Monday, May 11, 2020

Greater Heights

Higher Ground in Houston

by Martha Rogers

One area I love in Houston is called The Heights. It’s a neighborhood of historic homes from the nineteenth and early twentieth centuries. Sadly, the parts that haven’t been designated as historical and placed on the national registry are in danger of being torn down and replaced by modern condos. A large part has been designated as a historical landmark and is being preserved. 

In 1887, a group of men formed the Omaha and South Texas Land Company with Oscar Martin Carter as manager. He hired one of his own employees as treasurer and general manager to oversee the company. In 1890, representatives of the company came to the Houston area to look for land to build a new city. They purchased 1,756 acres on a tract that sat twenty-three feet higher than Houston proper.

Because of that elevation, the new city became known as Heights and laid out in a north-south grid with Heights Boulevard as its main thoroughfare. North and South streets were given names while the East-West streets were numbered.

Heights Boulevard (the East side is shown above) served as the separation between the numbered streets. The street names came from universities and colleges such as Yale, Harvard, and Columbia.

Here's a picture of the trolley running along the boulevard. 

The town plat included both residential and commercial sites for development.

Lots for churches and a library were also included. Pictured here is the library today, and except for more landscaping, still looks the same on the outside.

The first homes were larger, more elaborate homes in hopes of attracting people to the area.

This is one of my favorites. When I did the research for homes of that era for one of my novels. I chose the home below as the one for my family. I drove all over the area taking pictures until I found one that fit with the description I had in my head.

As homes were built and commercial businesses grew, more people were attracted to the area which had its own schools, city hall, jail, fire department, and hospital. The early deed restrictions for homes governed the use, size, and quality of construction. Because they needed money for more schools, the city officials agreed to be annexed by the city of Houston in 1918.

After the annexation, the deed restrictions were no longer enforced and properties began to change. Small houses were built in the spaces between large houses and some large homes were replaced by apartment buildings. The neighborhood declined.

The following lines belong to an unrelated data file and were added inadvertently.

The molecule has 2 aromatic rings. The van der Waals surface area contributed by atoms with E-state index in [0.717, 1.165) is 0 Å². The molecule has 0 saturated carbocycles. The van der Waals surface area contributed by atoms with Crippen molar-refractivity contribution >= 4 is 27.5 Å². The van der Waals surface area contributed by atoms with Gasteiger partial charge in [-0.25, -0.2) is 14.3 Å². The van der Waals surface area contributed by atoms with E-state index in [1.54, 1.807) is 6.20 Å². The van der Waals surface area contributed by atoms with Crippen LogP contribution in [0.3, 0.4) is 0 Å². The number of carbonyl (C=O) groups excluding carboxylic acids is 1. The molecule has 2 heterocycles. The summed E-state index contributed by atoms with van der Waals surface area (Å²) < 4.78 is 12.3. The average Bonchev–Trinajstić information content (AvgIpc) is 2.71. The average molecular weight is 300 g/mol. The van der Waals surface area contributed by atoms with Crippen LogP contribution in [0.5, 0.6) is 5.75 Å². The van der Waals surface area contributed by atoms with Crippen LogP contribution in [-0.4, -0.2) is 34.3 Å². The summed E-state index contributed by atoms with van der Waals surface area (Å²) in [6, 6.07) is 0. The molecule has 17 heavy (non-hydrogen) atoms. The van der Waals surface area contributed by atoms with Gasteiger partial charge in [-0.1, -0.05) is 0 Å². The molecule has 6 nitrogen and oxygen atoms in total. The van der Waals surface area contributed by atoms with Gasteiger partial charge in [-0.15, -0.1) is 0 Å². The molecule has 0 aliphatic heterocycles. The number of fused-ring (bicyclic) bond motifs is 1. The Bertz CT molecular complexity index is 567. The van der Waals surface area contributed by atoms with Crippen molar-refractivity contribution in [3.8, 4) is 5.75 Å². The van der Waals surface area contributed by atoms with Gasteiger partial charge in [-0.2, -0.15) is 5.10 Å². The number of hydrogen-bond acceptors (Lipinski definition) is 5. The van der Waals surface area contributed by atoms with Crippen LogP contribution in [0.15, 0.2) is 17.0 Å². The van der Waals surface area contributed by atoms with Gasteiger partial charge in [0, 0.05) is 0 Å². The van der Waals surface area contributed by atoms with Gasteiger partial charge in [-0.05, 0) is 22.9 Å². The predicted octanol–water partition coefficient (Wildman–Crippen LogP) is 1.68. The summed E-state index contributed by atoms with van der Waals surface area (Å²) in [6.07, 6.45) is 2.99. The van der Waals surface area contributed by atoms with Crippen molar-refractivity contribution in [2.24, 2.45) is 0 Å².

After a new Houston Heights Association was organized in 1973, revitalization began. The group now has 1,000 members who are dedicated to helping preserve the essence of the Heights. They adopted new deed restrictions and helped in the preservation of many homes. 

Many parks operate in and around the Heights today. Milroy Park and Community Center now houses the original Heights High School campus. The Heights High School of today was formerly named John H. Reagan. It had taken the place of the older school. 

This is the old Heights Hospital as it looked in the 40's. It has been replaced by the larger, more modern Greater Heights Memorial Hermann.

One of the best know landmarks is the Heights theater which opened in May of 1929. It was later destroyed by fire and rebuilt. In 2015, a group from Dallas purchased the property and locals were afraid it would be torn down. Now, designated as a historical landmark, the theater serves as a venue for special events and retains the flavor of its early days. 


The theater today.

My aunt owned a home in The Heights, but the home is no longer there. I'm happy to say that the home replacing it did keep the traditonal style of other homes on the street alhtough the new one is larger.

The library is still there although the inside has been remodeled and brought up to date while keeping some of the old ambiances. Two of the early churches are still there as well. Grace Methodist and Baptist Temple still hold services every week. My cousin pastored Grace Methodist in the early 2000's, and I have attended services there on several occasions. It hasn't changed much in architecture since it was built in 1905.

I love visiting historic sections of towns and cities. Do you have any historic places in your area?

A case of amnesia and mistaken identity, a long hidden family secret, a plan to take away a woman’s wealth, and a determined young woman’s plan to stop it, all lead to a family showdown. When the deceptions are uncovered, lives are changed forever.
Martha Rogers is a a multi-published writer who didn't get her start until eleven years ago when she was 73. Writing both contemporary and historical romance, Martha loves to research old, historic settings she can use in either contemporary or histoic novels and novellas. Martha writes the VOTW for the ACFW loop and is a member of The Woodlands Writers on the Storm chapter. She and her husband Rex live in Houston and are grandparents to 9 grandchildren plus three of their spouses and great-grandparents to 5. 


  1. A wonderful post, Martha. I've never visited Houston, so enjoyed this virtual tour. I live in a town in New Hampshire that was incorporated in 1770, so we have many historic homes and buildings. I love trying to visualize what it was like in the olden days, so seeing your photos was a treat.

    1. We were through New Hampshire on our trip to New England and I love exploring old homes. Our niece and her family still live there. Thanks for dropping by.

  2. We have a lot of older buildings in our area but I haven't scoped out which ones are on a National Register. Thanks for the post, I enjoyed hearing about the Heights!

  3. We love that section of town and would love to live there, but the prices are out of sight. The shoppin is great.
    Thanks for stopping by.